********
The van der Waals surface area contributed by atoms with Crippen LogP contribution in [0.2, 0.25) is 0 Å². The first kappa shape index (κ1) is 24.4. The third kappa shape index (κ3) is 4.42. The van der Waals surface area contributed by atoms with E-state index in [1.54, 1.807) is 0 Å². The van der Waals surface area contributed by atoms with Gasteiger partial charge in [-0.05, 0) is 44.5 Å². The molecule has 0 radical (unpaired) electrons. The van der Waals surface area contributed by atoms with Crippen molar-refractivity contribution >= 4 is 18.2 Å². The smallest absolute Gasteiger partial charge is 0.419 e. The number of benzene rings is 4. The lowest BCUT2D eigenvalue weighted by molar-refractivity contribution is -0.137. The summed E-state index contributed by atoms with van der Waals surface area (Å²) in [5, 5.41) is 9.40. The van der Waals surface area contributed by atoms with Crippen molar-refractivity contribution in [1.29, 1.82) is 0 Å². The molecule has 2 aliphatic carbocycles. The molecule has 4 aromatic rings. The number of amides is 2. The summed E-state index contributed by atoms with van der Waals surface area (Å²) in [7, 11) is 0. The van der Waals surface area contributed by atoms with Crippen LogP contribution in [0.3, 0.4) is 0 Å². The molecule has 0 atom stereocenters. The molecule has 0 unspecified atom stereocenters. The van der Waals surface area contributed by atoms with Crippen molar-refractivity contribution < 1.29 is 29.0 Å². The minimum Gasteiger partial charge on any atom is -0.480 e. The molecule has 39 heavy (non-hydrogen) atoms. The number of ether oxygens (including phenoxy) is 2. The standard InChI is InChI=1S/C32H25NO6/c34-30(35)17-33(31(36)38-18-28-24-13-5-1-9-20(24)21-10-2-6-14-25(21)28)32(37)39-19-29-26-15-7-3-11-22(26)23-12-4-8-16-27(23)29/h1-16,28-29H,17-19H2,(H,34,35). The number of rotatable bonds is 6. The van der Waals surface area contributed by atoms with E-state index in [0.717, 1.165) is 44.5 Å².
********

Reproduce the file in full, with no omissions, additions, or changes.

The van der Waals surface area contributed by atoms with Crippen LogP contribution in [0.2, 0.25) is 0 Å². The first kappa shape index (κ1) is 24.4. The third kappa shape index (κ3) is 4.42. The van der Waals surface area contributed by atoms with E-state index in [1.54, 1.807) is 0 Å². The van der Waals surface area contributed by atoms with Gasteiger partial charge in [-0.05, 0) is 44.5 Å². The molecule has 0 radical (unpaired) electrons. The van der Waals surface area contributed by atoms with Crippen molar-refractivity contribution >= 4 is 18.2 Å². The smallest absolute Gasteiger partial charge is 0.419 e. The number of benzene rings is 4. The lowest BCUT2D eigenvalue weighted by molar-refractivity contribution is -0.137. The summed E-state index contributed by atoms with van der Waals surface area (Å²) in [5, 5.41) is 9.40. The van der Waals surface area contributed by atoms with Crippen molar-refractivity contribution in [1.29, 1.82) is 0 Å². The molecule has 2 aliphatic carbocycles. The molecule has 4 aromatic rings. The number of amides is 2. The summed E-state index contributed by atoms with van der Waals surface area (Å²) in [7, 11) is 0. The van der Waals surface area contributed by atoms with Crippen LogP contribution in [0.3, 0.4) is 0 Å². The molecule has 0 atom stereocenters. The molecule has 0 unspecified atom stereocenters. The van der Waals surface area contributed by atoms with Crippen molar-refractivity contribution < 1.29 is 29.0 Å². The minimum Gasteiger partial charge on any atom is -0.480 e. The molecule has 39 heavy (non-hydrogen) atoms. The number of ether oxygens (including phenoxy) is 2. The standard InChI is InChI=1S/C32H25NO6/c34-30(35)17-33(31(36)38-18-28-24-13-5-1-9-20(24)21-10-2-6-14-25(21)28)32(37)39-19-29-26-15-7-3-11-22(26)23-12-4-8-16-27(23)29/h1-16,28-29H,17-19H2,(H,34,35). The number of rotatable bonds is 6. The van der Waals surface area contributed by atoms with E-state index in [0.717, 1.165) is 44.5 Å².